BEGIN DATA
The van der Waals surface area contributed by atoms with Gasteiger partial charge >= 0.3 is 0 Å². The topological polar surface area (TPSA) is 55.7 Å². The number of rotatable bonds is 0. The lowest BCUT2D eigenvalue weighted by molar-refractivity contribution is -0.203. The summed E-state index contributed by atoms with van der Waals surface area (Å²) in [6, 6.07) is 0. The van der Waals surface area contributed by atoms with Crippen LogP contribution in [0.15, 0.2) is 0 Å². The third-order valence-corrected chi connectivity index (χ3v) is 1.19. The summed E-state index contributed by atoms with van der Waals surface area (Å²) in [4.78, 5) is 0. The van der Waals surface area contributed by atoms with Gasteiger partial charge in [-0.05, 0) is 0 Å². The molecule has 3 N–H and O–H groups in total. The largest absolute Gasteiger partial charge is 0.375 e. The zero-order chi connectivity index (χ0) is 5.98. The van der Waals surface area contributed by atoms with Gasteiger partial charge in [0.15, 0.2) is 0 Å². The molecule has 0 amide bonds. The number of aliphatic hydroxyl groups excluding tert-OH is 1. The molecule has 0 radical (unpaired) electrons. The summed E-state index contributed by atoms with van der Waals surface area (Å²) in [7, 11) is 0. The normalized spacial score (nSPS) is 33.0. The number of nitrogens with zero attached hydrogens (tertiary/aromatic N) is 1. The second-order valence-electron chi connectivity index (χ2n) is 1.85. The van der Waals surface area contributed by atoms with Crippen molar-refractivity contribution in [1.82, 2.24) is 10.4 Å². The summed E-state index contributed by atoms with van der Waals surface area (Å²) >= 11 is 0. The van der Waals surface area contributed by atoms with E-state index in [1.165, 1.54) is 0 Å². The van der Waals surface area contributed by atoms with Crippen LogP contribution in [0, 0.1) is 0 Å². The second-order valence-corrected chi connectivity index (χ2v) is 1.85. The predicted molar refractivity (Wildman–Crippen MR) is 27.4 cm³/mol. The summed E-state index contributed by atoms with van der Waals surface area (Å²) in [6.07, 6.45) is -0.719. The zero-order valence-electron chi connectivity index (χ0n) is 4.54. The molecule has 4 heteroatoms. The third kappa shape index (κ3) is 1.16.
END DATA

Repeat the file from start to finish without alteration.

The van der Waals surface area contributed by atoms with Gasteiger partial charge >= 0.3 is 0 Å². The topological polar surface area (TPSA) is 55.7 Å². The number of rotatable bonds is 0. The lowest BCUT2D eigenvalue weighted by molar-refractivity contribution is -0.203. The summed E-state index contributed by atoms with van der Waals surface area (Å²) in [6, 6.07) is 0. The van der Waals surface area contributed by atoms with Crippen LogP contribution in [0.15, 0.2) is 0 Å². The third-order valence-corrected chi connectivity index (χ3v) is 1.19. The summed E-state index contributed by atoms with van der Waals surface area (Å²) in [4.78, 5) is 0. The van der Waals surface area contributed by atoms with Gasteiger partial charge in [-0.05, 0) is 0 Å². The molecule has 3 N–H and O–H groups in total. The largest absolute Gasteiger partial charge is 0.375 e. The zero-order chi connectivity index (χ0) is 5.98. The van der Waals surface area contributed by atoms with Gasteiger partial charge in [0.15, 0.2) is 0 Å². The molecule has 0 amide bonds. The number of aliphatic hydroxyl groups excluding tert-OH is 1. The molecule has 0 radical (unpaired) electrons. The summed E-state index contributed by atoms with van der Waals surface area (Å²) in [7, 11) is 0. The normalized spacial score (nSPS) is 33.0. The number of nitrogens with zero attached hydrogens (tertiary/aromatic N) is 1. The second-order valence-electron chi connectivity index (χ2n) is 1.85. The van der Waals surface area contributed by atoms with Crippen molar-refractivity contribution in [1.82, 2.24) is 10.4 Å². The summed E-state index contributed by atoms with van der Waals surface area (Å²) >= 11 is 0. The van der Waals surface area contributed by atoms with E-state index in [1.165, 1.54) is 0 Å². The van der Waals surface area contributed by atoms with Crippen LogP contribution in [0, 0.1) is 0 Å². The second-order valence-corrected chi connectivity index (χ2v) is 1.85. The predicted molar refractivity (Wildman–Crippen MR) is 27.4 cm³/mol. The summed E-state index contributed by atoms with van der Waals surface area (Å²) in [6.07, 6.45) is -0.719. The zero-order valence-electron chi connectivity index (χ0n) is 4.54. The molecule has 4 heteroatoms. The third kappa shape index (κ3) is 1.16.